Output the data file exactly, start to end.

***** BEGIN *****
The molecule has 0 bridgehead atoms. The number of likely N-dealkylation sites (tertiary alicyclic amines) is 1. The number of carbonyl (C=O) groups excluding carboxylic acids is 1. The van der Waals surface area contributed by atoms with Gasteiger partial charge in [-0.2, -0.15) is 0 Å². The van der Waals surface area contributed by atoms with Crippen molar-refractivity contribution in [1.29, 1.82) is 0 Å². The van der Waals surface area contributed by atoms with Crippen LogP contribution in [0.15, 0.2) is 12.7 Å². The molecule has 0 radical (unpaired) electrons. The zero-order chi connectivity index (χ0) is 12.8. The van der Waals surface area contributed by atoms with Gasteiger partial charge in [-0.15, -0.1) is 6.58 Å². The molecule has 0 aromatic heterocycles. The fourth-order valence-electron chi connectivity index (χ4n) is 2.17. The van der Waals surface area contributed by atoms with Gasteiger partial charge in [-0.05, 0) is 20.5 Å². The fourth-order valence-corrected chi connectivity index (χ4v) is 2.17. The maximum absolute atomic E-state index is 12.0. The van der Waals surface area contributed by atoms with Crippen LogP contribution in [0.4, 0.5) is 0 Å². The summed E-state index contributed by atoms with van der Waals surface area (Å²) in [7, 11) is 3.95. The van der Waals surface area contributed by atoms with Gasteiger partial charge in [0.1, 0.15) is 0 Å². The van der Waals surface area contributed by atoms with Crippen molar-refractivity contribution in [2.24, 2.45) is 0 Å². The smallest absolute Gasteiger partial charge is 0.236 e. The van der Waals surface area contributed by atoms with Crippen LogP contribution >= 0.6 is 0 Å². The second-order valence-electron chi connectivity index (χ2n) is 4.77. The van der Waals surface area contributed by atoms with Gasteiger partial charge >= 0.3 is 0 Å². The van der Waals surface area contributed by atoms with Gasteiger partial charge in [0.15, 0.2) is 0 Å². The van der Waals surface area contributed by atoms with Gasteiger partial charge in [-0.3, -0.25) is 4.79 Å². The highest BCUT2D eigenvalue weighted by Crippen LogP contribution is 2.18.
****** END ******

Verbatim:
The molecule has 0 bridgehead atoms. The number of likely N-dealkylation sites (tertiary alicyclic amines) is 1. The number of carbonyl (C=O) groups excluding carboxylic acids is 1. The van der Waals surface area contributed by atoms with Gasteiger partial charge in [-0.2, -0.15) is 0 Å². The van der Waals surface area contributed by atoms with Crippen molar-refractivity contribution in [1.29, 1.82) is 0 Å². The van der Waals surface area contributed by atoms with Crippen LogP contribution in [0.15, 0.2) is 12.7 Å². The molecule has 0 radical (unpaired) electrons. The zero-order chi connectivity index (χ0) is 12.8. The van der Waals surface area contributed by atoms with Gasteiger partial charge in [-0.15, -0.1) is 6.58 Å². The molecule has 0 aromatic heterocycles. The fourth-order valence-electron chi connectivity index (χ4n) is 2.17. The van der Waals surface area contributed by atoms with Gasteiger partial charge in [-0.05, 0) is 20.5 Å². The fourth-order valence-corrected chi connectivity index (χ4v) is 2.17. The maximum absolute atomic E-state index is 12.0. The van der Waals surface area contributed by atoms with Crippen LogP contribution in [0.4, 0.5) is 0 Å². The summed E-state index contributed by atoms with van der Waals surface area (Å²) in [7, 11) is 3.95. The van der Waals surface area contributed by atoms with Gasteiger partial charge in [0.1, 0.15) is 0 Å². The van der Waals surface area contributed by atoms with Crippen molar-refractivity contribution in [2.24, 2.45) is 0 Å². The smallest absolute Gasteiger partial charge is 0.236 e. The van der Waals surface area contributed by atoms with Crippen LogP contribution >= 0.6 is 0 Å². The second-order valence-electron chi connectivity index (χ2n) is 4.77. The van der Waals surface area contributed by atoms with Gasteiger partial charge >= 0.3 is 0 Å². The van der Waals surface area contributed by atoms with Gasteiger partial charge in [0.15, 0.2) is 0 Å². The van der Waals surface area contributed by atoms with Gasteiger partial charge in [-0.3, -0.25) is 4.79 Å². The highest BCUT2D eigenvalue weighted by Crippen LogP contribution is 2.18.